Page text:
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Basics of Building a CRUD API with Typescript (NestJS and FoalTS)

Alex Merced
My name is Alex Merced of AlexMercedCoder.com. Developer with a focus on full stack web applications.
・7 min read

Using Typescript for development for frontend and backend development keep growing. Typescript allows for better IDE hints and less runtime errors due to type errors with its typing system. On top of that Typescript makes popular OOP patterns like dependency injection more applicable vs when typing doesn't exist like in plain javascript. (In DI, you use typing in class constructor to instantiate and inject services throughout your application)

Two frameworks keep typescript close to their hearts when building a backend application in NodeJS, NestJS and FoalTS. In this tutorial we will discuss CRUD and REST API conventions and apply them to building a basic API in Nest and FOAL.

Summary of RESTful Convention

THe restful convention gives us a blueprint of making the basic routes for CRUD (Create, Read, Update, Delete) functionality in a uniform way.

API Restful Routes

Name of Route Request Method Endpoint Result
Index GET /model returns list of all items
Show GET /model/:id returns item with matching id
Create Post /model creates a new item, returns item or confirmation
Update Put/Patch /model/:id Updated item with matching ID
Destroy Delete /model/:id Deletes item with matching ID

If we weren't build an API but instead rendering pages on the server there would be two additional routes. New, which renders a page with a form to create a new object, submitting the form triggers the create route. Edit, which renders a page with a form to edit an existing object, submitting the form triggers the Update route.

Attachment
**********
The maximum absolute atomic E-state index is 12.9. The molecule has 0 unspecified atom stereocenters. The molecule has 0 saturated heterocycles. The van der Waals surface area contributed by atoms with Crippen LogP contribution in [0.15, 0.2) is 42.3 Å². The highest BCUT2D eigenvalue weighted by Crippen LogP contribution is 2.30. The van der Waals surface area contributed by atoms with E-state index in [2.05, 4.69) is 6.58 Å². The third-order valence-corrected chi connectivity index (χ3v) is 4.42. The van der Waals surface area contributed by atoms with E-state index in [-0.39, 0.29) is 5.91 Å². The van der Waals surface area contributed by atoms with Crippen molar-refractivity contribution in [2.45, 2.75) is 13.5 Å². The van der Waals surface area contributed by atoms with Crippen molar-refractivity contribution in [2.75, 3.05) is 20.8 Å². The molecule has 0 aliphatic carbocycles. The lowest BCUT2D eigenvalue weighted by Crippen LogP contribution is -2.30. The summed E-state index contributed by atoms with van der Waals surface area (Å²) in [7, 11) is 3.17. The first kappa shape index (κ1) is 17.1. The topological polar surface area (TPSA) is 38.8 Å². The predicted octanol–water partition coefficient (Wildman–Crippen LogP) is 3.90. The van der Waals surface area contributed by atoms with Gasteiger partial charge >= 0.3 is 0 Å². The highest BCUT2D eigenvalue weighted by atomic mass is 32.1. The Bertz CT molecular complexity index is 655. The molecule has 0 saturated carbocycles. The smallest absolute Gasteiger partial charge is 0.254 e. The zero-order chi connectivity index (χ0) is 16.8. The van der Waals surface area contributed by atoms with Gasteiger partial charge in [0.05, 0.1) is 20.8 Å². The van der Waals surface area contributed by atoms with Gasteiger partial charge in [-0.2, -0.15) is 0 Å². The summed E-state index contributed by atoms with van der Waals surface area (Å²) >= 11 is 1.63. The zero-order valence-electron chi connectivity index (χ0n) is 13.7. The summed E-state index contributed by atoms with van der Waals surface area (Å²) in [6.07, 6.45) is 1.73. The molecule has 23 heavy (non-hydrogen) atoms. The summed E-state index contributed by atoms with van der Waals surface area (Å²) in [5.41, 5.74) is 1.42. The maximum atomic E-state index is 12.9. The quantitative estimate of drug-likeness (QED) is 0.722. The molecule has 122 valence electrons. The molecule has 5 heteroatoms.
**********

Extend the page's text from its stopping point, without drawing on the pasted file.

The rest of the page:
Since we are building an api, Edit and New aren't necessary as the burden of collecting the information to submit to the Create and Update route will be on whoever builds the applications that consume the API. (Frontend Applications built in frameworks)

Building an API

Setup

  • create a folder for this exercise and navigate your terminal to that server.

  • let's create our two project

Nest
  • Install Nest CLI Globally npm i -g @nestjs/cli
  • Create a new nest project nest new n-practice
  • cd into folder and run dev server with npm run start which default runs on port 3000 (localhost:3000)
Foal
  • Install the Foal CLI Globally npm install -g @foal/cli
  • Create a new Foal Project foal createapp f-practice
  • cd into folder and run dev server with npm run develop which default runs on port 3001 (localhost:3001)

Creating our Controller

A controller is a class where we will house a bundle of functions. These functions will fire when certain requests are made to our server based on their request methods (GET, PUT, POST, PATCH) and the endpoint (/this, /that). The rules of which methods/endpoint combinations point to which controller methods are called our routes.

In both of these frameworks, routes are defined as function decorators @decorator that designate the route each function belongs to.

create a new controller
- NestJS: run command nest g controller posts (creates src/posts/posts.controller.ts)
- FoalTS: run command foal generate controller posts (create src/app/controllers/posts.controller.ts)

For FOALTS make sure to update app.controller.ts to register the new controller:

import { controller, IAppController } from '@foal/core';
import { createConnection } from 'typeorm';

import { ApiController, PostsController } from './controllers';

export class AppController implements IAppController {
  subControllers = [
    controller('/api', ApiController),
    controller('/posts', PostsController) // <---------------------
  ];

  async init() {
    await createConnection();
  }
}
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Now let's update and test each of the RESTful routes in our controllers!

Our Data

We aren't using a database, so instead we'll use an array as our data layer. Keep in mind if the server restart the array will reset itself (need databases for persistent data). Since we are using typescript we can define our data type (Post) and create an array of posts. Put this at the top of your controller files!


// Interface Defining the Shape of a Post
interface Post {
    title: string,
    body: string
}

// Array of Posts
const posts:Array<Post> = [